Twin Killing - Luke Goss & Anna Walton Talk 'Hellboy 2'

Luke Goss and Anna Walton play fraternal-twin elves in Hellboy II: The Golden Army, which opens July 11. But their roles in the story, while connected, are radically different: Prince Nuada is out to reclaim the earth from humans while the reluctant Princess Nuala finds an unexpected romance with one of her brother’s foes.

Goss previously worked with director Guillermo del Toro and star Ron Perlman on Blade II, taking on in Nuada an action role that required extensive training for the fight scenes. Walton, a graduate of the Oxford School of Drama, was called on to convey ethereal beauty and the flutter of first love as she takes an interest in the amphibious Abe Sapien.

To become elves, each actor had to endure five hours of makeup and then was dressed in heavy and restrictive costumes. Walton says the process is both worthwhile and frustrating. “It depends on if you know that you’ve got a scene instantly after your makeup, or if you know that there’s a chance that you’re going to sit in your trailer for six hours before you go on set, which sometimes happens,” she says.

Goss says the makeup process is a good chance to prepare for the day’s shooting, though even that must be managed. “For me, the first three or four hours, it was using any technique of being peaceful I could to get to that point where you’re one hour before you’re ready,” he says. “Then, you start doing what you normally do (to prepare for a scene), but it definitely is a challenge.”

The actors’ characters share a psychic and physical bond in the film. Goss says they constantly talked with other to form as much of a bond as possible and develop a back-story for their characters. “We knew wouldn’t necessarily transcend in the performances or people wouldn’t pick up, but it was fun for us,” Walton says.

Goss says the training for the physical aspects of his role was intense, focusing on flexibility and fighting with swords and spears. But there was one obvious element that was overlooked in training. “We didn’t train in costume until principal photography,” he says. “So when you have all this freedom of movement and then you start training and filming with the costume — and if you’ve seen the costume, it’s restrictive — that learning curve was played out in front of my cast mates and directors and everything.”

Walton says she had some action scene envy, having done fight scenes on the film The Mutant Chronicles. “Unfortunately, it wasn’t within the character’s journey,” she says.

What Nuala does get is a sweet romance with Abe Sapien, played by Doug Jones. Walton admits the realism of Jones’ costume and animatronic mask came as a surprise, but also was helpful in playing her scenes with Abe. “The very first scene that I filmed was the scene in the library when we sort of have that connection,” says Walton. “I remember talking to him and suddenly his eyes were blinking and his gills start going, and it was quite extraordinary.”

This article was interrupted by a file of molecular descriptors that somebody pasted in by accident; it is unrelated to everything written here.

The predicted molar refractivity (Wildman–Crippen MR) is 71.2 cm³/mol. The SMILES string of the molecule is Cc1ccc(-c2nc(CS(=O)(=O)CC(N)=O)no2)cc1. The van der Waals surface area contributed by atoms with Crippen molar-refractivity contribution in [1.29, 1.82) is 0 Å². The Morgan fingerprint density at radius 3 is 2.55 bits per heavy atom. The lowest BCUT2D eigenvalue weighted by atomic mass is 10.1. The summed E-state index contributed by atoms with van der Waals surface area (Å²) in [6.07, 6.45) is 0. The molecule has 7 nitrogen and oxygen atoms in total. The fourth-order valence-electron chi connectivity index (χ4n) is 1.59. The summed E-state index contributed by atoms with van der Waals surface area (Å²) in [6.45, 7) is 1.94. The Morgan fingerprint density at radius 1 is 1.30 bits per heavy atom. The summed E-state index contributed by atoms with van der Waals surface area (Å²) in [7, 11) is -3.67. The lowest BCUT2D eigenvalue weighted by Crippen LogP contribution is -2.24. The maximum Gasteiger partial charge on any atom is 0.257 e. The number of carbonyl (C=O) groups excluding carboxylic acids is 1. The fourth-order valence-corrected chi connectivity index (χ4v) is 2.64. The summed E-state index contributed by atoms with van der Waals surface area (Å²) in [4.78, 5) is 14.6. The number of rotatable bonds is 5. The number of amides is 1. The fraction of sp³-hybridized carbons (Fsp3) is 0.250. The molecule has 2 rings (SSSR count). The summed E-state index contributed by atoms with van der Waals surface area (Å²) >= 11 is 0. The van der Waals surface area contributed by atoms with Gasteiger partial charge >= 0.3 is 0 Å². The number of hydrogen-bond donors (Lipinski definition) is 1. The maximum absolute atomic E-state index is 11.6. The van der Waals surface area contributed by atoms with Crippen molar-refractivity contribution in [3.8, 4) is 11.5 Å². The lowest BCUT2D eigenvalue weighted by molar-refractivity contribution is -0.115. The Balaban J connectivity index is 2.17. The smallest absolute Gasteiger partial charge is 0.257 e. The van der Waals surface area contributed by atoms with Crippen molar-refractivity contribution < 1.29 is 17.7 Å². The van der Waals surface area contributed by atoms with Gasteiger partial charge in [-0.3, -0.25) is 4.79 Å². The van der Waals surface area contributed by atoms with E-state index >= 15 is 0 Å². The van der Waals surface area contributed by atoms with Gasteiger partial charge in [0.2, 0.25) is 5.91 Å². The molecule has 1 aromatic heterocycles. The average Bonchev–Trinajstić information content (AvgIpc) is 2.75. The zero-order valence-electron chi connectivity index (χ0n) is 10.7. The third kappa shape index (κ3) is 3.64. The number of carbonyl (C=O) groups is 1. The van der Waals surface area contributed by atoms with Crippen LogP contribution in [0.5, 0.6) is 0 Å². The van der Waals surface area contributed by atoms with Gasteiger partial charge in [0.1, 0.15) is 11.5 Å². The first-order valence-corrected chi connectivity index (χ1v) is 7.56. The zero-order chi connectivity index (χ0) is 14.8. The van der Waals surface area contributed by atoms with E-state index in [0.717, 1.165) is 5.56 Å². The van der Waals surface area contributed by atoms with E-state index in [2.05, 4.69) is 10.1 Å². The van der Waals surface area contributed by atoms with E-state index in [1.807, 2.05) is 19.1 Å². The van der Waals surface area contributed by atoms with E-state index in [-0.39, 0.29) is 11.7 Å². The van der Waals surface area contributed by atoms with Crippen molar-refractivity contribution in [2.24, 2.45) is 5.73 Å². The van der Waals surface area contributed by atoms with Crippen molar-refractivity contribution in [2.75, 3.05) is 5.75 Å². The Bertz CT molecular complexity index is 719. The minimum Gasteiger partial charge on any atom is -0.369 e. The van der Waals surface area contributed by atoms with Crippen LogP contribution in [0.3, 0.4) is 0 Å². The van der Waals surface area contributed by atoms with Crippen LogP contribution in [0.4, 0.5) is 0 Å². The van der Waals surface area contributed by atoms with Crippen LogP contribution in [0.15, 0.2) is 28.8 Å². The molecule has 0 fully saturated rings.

While del Toro gets plenty of acclaim for his fantastic visions, Goss and Walton say he’s also good to work with from an actor’s point of view. “You have this wonderful dialog with him — and it’s an open dialog,” Goss says. “He saves you from maybe some of your worst choices or not so spectacular choices. But it’s not a dictatorship. He’s definitely a team player.”

While Walton has formal training as an actress, Goss got his start playing drums in a pop band called Bros. before transitioning into acting. “It was a lot of fun, a couple of world tours, it was a buzz,” he says. He next stars as Steve Fox in the movie Tekken, based on the video game. Goss says the film is being made by the producers of Ghost Rider as an R-rated film, and was unusual to work on as each fight sequence was performed in its entirety on each take.

Meanwhile, Walton stars in the upcoming NBC series Robinson Crusoe. She plays a character who appears in flashbacks to Crusoe’s life in period London prior to his being shipwrecked. She says 13 episodes have been shot and the show begins airing in October.

Having seen the final product on Hellboy II, Goss says he is pleased with the results, while Walton thinks the film has a chance to really connect with women. “I think it’s a misconception that it’s a man’s film,” she says. “The first one I was so touched by and Hellboy is such an attractive character and he’s funny and he’s attractive and he’s quite sexy, really.”

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